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Satellite News Channel

From Wikipedia, the free encyclopedia

Satellite News Channel
SatelliteNewsChannellogo.jpg
CountryUnited States
Broadcast areaNationwide
HeadquartersStamford, Connecticut
Programming
Language(s)English
Picture format480i (SDTV)
Ownership
OwnerABC Video Enterprises Inc. (ABC Inc.) /
Group W Satellite Communications
(Westinghouse Broadcasting)
History
LaunchedJune 21, 1982; 39 years ago (1982-06-21)
ClosedOctober 27, 1983; 37 years ago (1983-10-27)
Replaced byHeadline News
(assumed SNC's subscriber base on systems that carried the channel)

Satellite News Channel (SNC) was an American news-based cable television channel that was operated as a joint venture between the ABC Video Enterprises division of ABC Inc. and the Group W Satellite Communications subsidiary of Westinghouse Broadcasting (Group W). Designed as a satellite-delivered cable network, the channel is best remembered as the first 24-hour news cable competition to the Cable News Network (CNN). SNC's headquarters were based in the New York City suburb of Stamford, Connecticut.[1]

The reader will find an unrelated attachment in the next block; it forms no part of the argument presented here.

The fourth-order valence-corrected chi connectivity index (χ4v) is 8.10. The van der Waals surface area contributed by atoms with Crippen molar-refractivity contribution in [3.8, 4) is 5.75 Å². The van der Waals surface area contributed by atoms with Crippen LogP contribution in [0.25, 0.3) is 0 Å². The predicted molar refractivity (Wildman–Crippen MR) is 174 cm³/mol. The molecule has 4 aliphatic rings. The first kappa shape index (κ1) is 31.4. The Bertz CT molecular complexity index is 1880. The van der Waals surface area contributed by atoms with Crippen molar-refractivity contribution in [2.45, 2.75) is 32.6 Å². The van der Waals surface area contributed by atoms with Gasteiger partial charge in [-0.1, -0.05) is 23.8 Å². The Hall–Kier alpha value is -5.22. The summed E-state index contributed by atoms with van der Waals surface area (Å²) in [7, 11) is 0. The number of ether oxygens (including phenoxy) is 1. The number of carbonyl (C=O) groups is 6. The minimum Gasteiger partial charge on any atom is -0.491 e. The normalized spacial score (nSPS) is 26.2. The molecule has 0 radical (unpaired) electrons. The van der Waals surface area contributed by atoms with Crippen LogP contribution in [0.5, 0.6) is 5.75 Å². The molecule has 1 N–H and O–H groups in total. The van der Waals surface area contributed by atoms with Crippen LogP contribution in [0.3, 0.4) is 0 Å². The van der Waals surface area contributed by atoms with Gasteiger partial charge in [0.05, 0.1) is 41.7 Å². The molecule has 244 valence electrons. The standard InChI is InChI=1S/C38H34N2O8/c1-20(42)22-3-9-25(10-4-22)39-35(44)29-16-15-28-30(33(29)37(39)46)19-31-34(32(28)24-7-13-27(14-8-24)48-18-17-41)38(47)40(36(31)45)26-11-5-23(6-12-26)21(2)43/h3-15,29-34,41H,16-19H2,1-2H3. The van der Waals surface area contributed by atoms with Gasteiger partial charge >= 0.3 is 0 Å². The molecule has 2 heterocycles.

The channel's format consisted of 18-minute-long rotating newscasts with the remaining time in each half-hour block allocated for a regional news summary; this lent credence to SNC's slogan, "Give us 18 minutes, we'll give you the world," which was derived through Group W's experience in all-news radio. Each 18-minute national newscast featured content gathered from both in-house newsgathering and reporting staffs and reports sourced from international television networks that maintained content agreements with Group W/ABC to supply stories for the channel.[2][3] The regional summaries were sectioned by "zones", and often originated from either ABC affiliates (such as KOMO-TV in Seattle) or Group W stations (such as KDKA-TV in Pittsburgh).